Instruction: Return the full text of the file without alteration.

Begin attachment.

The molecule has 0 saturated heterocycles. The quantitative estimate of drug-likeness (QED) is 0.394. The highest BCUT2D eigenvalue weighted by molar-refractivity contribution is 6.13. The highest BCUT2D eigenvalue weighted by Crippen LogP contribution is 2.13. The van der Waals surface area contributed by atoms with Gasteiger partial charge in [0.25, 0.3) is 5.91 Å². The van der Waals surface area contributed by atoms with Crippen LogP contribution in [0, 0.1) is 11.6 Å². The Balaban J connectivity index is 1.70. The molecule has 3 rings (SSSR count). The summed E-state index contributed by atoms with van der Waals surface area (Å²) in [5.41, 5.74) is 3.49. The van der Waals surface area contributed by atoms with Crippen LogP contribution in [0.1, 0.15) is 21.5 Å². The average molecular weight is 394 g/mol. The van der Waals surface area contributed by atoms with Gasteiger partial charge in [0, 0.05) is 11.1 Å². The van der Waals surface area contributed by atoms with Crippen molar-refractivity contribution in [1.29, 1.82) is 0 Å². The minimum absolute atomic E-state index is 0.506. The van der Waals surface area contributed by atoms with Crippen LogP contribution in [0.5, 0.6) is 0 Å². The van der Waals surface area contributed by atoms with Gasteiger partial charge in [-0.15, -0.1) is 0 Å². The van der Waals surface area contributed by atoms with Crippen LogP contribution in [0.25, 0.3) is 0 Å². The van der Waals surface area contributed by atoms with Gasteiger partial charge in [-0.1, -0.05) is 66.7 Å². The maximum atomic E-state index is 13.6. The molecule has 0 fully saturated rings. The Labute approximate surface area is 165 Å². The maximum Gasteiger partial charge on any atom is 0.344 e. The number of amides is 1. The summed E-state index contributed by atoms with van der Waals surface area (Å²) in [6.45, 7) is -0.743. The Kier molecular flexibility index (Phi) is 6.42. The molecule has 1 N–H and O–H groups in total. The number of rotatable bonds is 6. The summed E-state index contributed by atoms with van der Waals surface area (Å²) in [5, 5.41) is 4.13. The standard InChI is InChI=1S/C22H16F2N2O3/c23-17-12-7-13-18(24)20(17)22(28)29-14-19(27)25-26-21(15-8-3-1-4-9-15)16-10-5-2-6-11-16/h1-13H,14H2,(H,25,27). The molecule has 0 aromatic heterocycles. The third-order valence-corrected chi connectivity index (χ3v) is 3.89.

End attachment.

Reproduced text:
The molecule has 0 saturated heterocycles. The quantitative estimate of drug-likeness (QED) is 0.394. The highest BCUT2D eigenvalue weighted by molar-refractivity contribution is 6.13. The highest BCUT2D eigenvalue weighted by Crippen LogP contribution is 2.13. The van der Waals surface area contributed by atoms with Gasteiger partial charge in [0.25, 0.3) is 5.91 Å². The van der Waals surface area contributed by atoms with Crippen LogP contribution in [0, 0.1) is 11.6 Å². The Balaban J connectivity index is 1.70. The molecule has 3 rings (SSSR count). The summed E-state index contributed by atoms with van der Waals surface area (Å²) in [5.41, 5.74) is 3.49. The van der Waals surface area contributed by atoms with Crippen LogP contribution in [0.1, 0.15) is 21.5 Å². The average molecular weight is 394 g/mol. The van der Waals surface area contributed by atoms with Gasteiger partial charge in [0, 0.05) is 11.1 Å². The van der Waals surface area contributed by atoms with Crippen molar-refractivity contribution in [1.29, 1.82) is 0 Å². The minimum absolute atomic E-state index is 0.506. The van der Waals surface area contributed by atoms with Crippen LogP contribution in [0.5, 0.6) is 0 Å². The van der Waals surface area contributed by atoms with Gasteiger partial charge in [-0.15, -0.1) is 0 Å². The van der Waals surface area contributed by atoms with Crippen LogP contribution in [0.25, 0.3) is 0 Å². The van der Waals surface area contributed by atoms with Gasteiger partial charge in [-0.1, -0.05) is 66.7 Å². The maximum atomic E-state index is 13.6. The molecule has 0 fully saturated rings. The Labute approximate surface area is 165 Å². The maximum Gasteiger partial charge on any atom is 0.344 e. The number of amides is 1. The summed E-state index contributed by atoms with van der Waals surface area (Å²) in [6.45, 7) is -0.743. The Kier molecular flexibility index (Phi) is 6.42. The molecule has 1 N–H and O–H groups in total. The number of rotatable bonds is 6. The summed E-state index contributed by atoms with van der Waals surface area (Å²) in [5, 5.41) is 4.13. The standard InChI is InChI=1S/C22H16F2N2O3/c23-17-12-7-13-18(24)20(17)22(28)29-14-19(27)25-26-21(15-8-3-1-4-9-15)16-10-5-2-6-11-16/h1-13H,14H2,(H,25,27). The molecule has 0 aromatic heterocycles. The third-order valence-corrected chi connectivity index (χ3v) is 3.89.